A Postcard Poem from David
Recently a good friend, poet, David Wright honored me with a postcard poem. David has been involved in a postcard poetry project for some time and it is well worth it to look at all the postcard poems David has posted on his blog site. The poem on my postcard describes the Ginkgo leaves that are lovely in summer but stink when they fall off the tree and rot on the ground. It also reflects on the ease with which the delicate leaves can split in two, symbolic of the fragile nature of some relationships. It begins with an epigraph of lines from Goethe’s Gingo Boloba, a poem Goethe wrote to Marianne von Willemer. Goethe taped two splitting Ginkgo leaves on a copy of the poem he sent to von Willemer.
On the front of my postcard, David traced a Ginkgo leaf which as he points out in his poem,
. . . under my unsteady hand the fan
becomes a mushroom, an Eastern cloud, an easy figure to divide in two.
You can see that David handwrites the warning to me that the poem is sad; but, I think it is a beautiful poem that does what good poems do: it imparts a deeper understanding of the world through its imagery. I feel doubly honored that David sent me an original poem on a postcard and, that he trusted me enough to share this particular one with me.
Poets and Postcards
Receiving David’s postcard made me recall a podcast I’d listened to a few months earlier called The Alternative Press, Detroit was burning and poetry was on fire. This was a podcast from the Poetry Foundation’s Poetry Off the Shelf series produced and narrated by Curtis Fox. The podcast is based on an essay by Emily Warn for the Foundation’s website, called D.I.Y. Detroit— How the Alternative Press shaped the art of a city left for dead. Both the article and the podcast talk about The Alternative Press (TAP), established by artist Ann Mikolowski and her husband, poet, Ken Mikolowski in Detroit starting in 1969 at the height of the Detroit riots. The press operated until 1999. TAP grew up like a Phoenix out of the conflict and burning of Detroit in the 60s and attracted, as contributors, a huge range of local poets as well as national poets, such as Allen Ginsberg, Robert Creeley, John Yau, Gary Snyder and Anne Waldman. TAP sent manila envelopes to subscribers filled with postcards, bumper stickers, bookmarks and other sorts of appropriated forms upon which was printed original poems. Much of the poetry was whimsical and clever and, of necessity, short. In some cases, no other publication or originals of the poetry exists.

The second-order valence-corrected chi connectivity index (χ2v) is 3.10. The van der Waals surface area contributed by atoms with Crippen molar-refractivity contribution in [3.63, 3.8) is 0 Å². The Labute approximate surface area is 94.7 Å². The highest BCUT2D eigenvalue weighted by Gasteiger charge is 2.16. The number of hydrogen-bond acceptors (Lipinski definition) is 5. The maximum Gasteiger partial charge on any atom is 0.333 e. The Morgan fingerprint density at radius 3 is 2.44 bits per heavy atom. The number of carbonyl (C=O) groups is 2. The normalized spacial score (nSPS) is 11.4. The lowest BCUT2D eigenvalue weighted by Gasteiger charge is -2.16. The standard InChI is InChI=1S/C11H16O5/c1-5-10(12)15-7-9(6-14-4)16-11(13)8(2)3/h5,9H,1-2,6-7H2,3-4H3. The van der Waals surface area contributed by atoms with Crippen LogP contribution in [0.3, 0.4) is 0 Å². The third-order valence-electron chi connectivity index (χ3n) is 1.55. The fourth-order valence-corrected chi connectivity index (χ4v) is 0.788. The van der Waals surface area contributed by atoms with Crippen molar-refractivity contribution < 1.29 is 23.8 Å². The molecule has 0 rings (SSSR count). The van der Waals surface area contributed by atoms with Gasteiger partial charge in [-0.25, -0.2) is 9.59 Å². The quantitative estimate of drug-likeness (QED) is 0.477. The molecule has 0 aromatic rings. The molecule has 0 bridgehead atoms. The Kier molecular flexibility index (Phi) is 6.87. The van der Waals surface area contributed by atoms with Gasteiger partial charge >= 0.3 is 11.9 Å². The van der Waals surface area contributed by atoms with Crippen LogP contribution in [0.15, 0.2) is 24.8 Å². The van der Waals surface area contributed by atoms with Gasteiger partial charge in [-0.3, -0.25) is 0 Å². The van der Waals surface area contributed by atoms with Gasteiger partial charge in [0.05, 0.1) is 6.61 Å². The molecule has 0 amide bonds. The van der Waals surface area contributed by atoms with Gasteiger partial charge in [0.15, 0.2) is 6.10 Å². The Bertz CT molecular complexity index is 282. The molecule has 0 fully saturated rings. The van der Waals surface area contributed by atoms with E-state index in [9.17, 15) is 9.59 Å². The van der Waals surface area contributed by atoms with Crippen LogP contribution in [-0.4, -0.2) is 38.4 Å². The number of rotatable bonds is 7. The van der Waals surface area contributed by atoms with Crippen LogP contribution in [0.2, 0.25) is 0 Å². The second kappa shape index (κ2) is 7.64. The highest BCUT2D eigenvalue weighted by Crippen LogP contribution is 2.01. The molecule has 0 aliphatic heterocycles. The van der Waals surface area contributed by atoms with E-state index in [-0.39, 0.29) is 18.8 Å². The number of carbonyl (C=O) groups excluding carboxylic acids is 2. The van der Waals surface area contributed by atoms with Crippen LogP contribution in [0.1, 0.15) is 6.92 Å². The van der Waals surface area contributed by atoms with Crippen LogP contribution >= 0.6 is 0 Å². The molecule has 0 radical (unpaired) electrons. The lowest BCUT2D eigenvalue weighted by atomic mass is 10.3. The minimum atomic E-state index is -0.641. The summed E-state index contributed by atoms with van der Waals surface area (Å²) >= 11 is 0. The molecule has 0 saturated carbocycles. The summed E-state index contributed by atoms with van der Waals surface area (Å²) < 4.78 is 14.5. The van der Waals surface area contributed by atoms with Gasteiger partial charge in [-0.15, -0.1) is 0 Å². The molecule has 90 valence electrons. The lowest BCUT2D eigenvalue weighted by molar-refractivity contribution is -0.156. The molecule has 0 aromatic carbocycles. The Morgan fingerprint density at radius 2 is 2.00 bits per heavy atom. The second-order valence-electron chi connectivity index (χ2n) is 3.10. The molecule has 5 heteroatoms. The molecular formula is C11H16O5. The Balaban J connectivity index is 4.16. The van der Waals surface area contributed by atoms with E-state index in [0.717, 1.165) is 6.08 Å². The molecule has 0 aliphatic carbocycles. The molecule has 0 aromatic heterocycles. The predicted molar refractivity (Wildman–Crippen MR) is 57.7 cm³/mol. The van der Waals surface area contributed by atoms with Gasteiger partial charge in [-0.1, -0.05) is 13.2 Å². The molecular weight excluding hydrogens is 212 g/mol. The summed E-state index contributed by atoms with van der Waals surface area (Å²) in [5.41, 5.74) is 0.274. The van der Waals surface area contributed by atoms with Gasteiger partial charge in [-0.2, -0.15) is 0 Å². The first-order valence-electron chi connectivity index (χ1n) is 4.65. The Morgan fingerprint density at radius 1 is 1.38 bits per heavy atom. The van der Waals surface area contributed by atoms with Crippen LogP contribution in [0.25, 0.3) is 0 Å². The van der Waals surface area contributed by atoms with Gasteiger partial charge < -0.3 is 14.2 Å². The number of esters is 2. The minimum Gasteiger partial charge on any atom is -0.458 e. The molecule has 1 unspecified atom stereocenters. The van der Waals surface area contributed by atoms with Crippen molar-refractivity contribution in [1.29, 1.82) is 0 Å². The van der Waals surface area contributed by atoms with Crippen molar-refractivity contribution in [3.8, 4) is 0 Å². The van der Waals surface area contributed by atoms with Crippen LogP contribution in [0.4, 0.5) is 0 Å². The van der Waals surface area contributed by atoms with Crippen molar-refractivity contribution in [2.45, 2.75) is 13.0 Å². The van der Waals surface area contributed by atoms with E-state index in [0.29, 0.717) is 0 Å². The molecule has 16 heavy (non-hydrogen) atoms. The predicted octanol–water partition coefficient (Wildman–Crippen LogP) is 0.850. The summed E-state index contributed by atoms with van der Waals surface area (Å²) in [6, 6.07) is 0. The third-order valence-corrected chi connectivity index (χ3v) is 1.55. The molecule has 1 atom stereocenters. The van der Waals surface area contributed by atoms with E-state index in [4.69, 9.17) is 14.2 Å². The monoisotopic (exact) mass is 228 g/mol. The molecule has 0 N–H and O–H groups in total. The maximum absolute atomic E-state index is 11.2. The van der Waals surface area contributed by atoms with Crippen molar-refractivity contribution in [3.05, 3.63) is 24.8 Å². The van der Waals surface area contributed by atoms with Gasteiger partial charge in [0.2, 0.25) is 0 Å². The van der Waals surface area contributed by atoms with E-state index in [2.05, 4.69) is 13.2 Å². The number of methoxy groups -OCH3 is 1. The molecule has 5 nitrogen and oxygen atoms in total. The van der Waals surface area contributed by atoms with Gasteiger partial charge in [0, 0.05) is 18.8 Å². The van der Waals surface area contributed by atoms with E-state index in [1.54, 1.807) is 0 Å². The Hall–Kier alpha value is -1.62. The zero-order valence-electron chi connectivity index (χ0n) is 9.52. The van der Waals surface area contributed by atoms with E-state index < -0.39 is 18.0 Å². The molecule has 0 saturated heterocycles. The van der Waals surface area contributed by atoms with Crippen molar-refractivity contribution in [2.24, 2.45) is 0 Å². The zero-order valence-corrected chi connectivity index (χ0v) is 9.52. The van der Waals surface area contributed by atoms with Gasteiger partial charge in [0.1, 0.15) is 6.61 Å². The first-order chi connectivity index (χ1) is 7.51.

The postcard holds a special allure to poets according to Terrance Deggory, author of The Encyclopedia of The New York Poets.
“Postcards appealed to New York School poets both as a genre of ordinary life and as a formal constraint, imposing a tight frame on both word and image. Ashbery composed visual collages on postcards in the early 1970s. Berrigan wrote a series of poems on postcards (A Certain Slant of Sunlight, 1988), forming a journal of the last months of his life. With Wallace Steven’s “A Postcard from the Volcano” (1936) somewhere in the “high art” background, postcards feature in O’Hara’s poem “A Postcard from John Ashbery” (1951; Collected Poems 56-57), Koch’s short story “A Postcard Collection” (1964), and KENWARD ELMSLIE’s play Postcards on Parade (1993).” Pages 186-187
Postcards represent ephemera, a transitive media that on the one hand tightly restricts the size and shape of the poem but on the other, represents a kind of freedom of publication. When you think about postcards carrying the poetry, some with small drawings of a leaf or a map or a face or a flower, openly and across the miles to just one recipient, and that, the poetry is virtually open to the elements as it travels (and the postman could read it if he liked), it is quite delightful and extraordinary. It’s an act of intimacy between poet and the recipient.
© 2010-2012 Grace Curtis